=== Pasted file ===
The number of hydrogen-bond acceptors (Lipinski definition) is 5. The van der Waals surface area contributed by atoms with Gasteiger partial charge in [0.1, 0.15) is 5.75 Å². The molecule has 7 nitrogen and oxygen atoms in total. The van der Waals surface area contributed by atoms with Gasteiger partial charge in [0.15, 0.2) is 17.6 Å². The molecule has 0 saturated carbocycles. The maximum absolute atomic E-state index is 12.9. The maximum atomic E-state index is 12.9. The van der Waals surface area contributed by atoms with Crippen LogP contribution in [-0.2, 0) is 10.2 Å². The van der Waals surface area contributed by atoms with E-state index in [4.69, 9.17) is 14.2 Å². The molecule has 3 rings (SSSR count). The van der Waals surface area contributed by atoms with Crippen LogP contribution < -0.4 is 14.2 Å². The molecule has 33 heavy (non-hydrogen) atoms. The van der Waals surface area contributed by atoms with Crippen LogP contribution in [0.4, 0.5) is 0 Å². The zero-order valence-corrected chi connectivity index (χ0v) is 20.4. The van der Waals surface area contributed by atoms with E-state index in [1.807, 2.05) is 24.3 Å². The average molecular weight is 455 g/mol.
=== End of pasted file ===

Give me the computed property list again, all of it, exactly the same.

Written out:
The number of hydrogen-bond acceptors (Lipinski definition) is 5. The van der Waals surface area contributed by atoms with Gasteiger partial charge in [0.1, 0.15) is 5.75 Å². The molecule has 7 nitrogen and oxygen atoms in total. The van der Waals surface area contributed by atoms with Gasteiger partial charge in [0.15, 0.2) is 17.6 Å². The molecule has 0 saturated carbocycles. The maximum absolute atomic E-state index is 12.9. The maximum atomic E-state index is 12.9. The van der Waals surface area contributed by atoms with Crippen LogP contribution in [-0.2, 0) is 10.2 Å². The van der Waals surface area contributed by atoms with E-state index in [4.69, 9.17) is 14.2 Å². The molecule has 3 rings (SSSR count). The van der Waals surface area contributed by atoms with Crippen LogP contribution < -0.4 is 14.2 Å². The molecule has 33 heavy (non-hydrogen) atoms. The van der Waals surface area contributed by atoms with Crippen LogP contribution in [0.4, 0.5) is 0 Å². The zero-order valence-corrected chi connectivity index (χ0v) is 20.4. The van der Waals surface area contributed by atoms with E-state index in [1.807, 2.05) is 24.3 Å². The average molecular weight is 455 g/mol.